Telling a deeply personal story was crucial for Yoon Dan-bi, the South Korean writer-director of family drama Moving On, which won the Bright Future competition at the International Film Festival Rotterdam (IFFR) this week.
“Some filmmakers are inspired by external factors or a single image but I’ve tried to show myself honestly… with a film based on my own experience,” says the filmmaker of her first feature.
The story centres on a young brother and sister, who move into their grandfather’s home in the wake of a divorce. They are quickly joined by their aunt, whose marriage is on the rocks, putting three generations under one roof.
While Yoon says she never moved in with her grandfather, she explains that the experiences she shared with the character – particularly the young sister Okju – were based on the emotions she felt when her grandmother died and her feelings toward her parents.
She was also dissuaded from embellishing her story with exaggerated elements by her cinematographer and co-producer, Kim Gi-hyeon. “My first draft was more dramatic but my cinematographer advised me not to obsess over this idea and focus on a simple outline: ‘One family reunites with their grandpa and then parts from him’,” she recalls.
The feature began life as Yoon’s graduation project from Dankook University’s Graduate School of Cinematic Content, after she previously gained attention with short film Fireworks at local festivals in 2015.
With a budget comprised of investment from the school and from her own production outfit Onu Films, Yoon went in search of the house that would prove an essential element. “I spent a lot of time finding the right house as it is the main setting of the film and an important character,” she says.
“From an area that was being redeveloped to a more rural one, I searched everywhere until I found a nice, old house that even better than the one I had imagined. It has been the home of one couple for more than 50 years so is stuffed with things built up over decades.”
Casting the family
Assembling the family came next, beginning with Yang Heung-ju who plays the recently-divorced father, and whom Yoon had admired since his performance in Jang Woo-jin’s Autumn Autumn, which played in the Berlinale’s Forum section in 2017.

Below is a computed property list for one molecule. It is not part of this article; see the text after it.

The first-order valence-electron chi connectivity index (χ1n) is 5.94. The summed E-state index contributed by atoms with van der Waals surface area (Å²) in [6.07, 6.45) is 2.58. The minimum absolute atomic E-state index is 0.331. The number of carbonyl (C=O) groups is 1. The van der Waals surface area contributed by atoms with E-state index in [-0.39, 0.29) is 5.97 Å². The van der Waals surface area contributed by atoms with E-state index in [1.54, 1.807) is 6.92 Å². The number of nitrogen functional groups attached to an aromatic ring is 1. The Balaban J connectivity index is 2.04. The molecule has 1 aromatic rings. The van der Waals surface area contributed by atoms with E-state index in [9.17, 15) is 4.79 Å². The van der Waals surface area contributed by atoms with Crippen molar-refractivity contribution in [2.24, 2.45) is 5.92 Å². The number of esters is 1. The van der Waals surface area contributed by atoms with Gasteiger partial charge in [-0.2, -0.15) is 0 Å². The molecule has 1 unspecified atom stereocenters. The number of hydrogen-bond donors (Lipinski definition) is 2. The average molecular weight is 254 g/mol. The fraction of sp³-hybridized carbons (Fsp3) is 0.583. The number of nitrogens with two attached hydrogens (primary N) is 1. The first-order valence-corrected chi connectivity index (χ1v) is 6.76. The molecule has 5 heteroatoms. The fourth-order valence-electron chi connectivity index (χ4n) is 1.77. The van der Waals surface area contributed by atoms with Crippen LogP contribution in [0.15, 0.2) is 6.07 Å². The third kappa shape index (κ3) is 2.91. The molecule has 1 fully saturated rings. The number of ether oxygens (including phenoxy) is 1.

For the youngsters, newcomer Choi Jung-un was cast as 18-year-old Okju, based on her “intense and mysterious” presence in a short film seen by Yoon, while auditions were held to cast her younger brother, Dongju.
“When I first saw the actor, he looked a bit irritated,” says Yoon of young star Park Seung-jun. “I asked why and he said he hadn’t slept well, so I postponed the audition. I later picked him because he wasn’t like the other child actors, trying to be polite. He was not at all intimidated.”
Shooting the film from late September to mid-October in Incheon, Yoon wanted to film in scene order as much as possible. But time caught up with the production and the final scene had to be adapted at the last minute.
“The ending was originally intended to be set at midday but as it was quite an emotional scene, it took longer than expected,” she recalls. “We tried to reschedule but couldn’t co-ordinate with the actors and there was concern that the seasons were changing. After much thought, I changed it to a night scene and it proved a good choice. If we hadn’t taken the time, that scene would have contained the important emotions that were necessary.”
The effort paid off, winning four prizes - the Directors’ Guild of Korea (DGK) Award, the NETPAC Award, the KTH Award and the Citizen Critics’ Award – at the Busan International Film Festival where the film received its world premiere in October 2019.
The prize money has helped Yoon return investment to Dankook University, retrieving the rights to the film, which is being represented internationally by M-Line Distribution and is set for release in South Korea in August. The film also benefited from Busan’s Asian Cinema Fund’s post-production fund.
Looking back on her film, Yoon adds: “When I first saw Good Morning by Ozu Yasujiro, I felt he was a good friend of mine, even though I don’t know him. I just hope my film can be a friend to someone too.”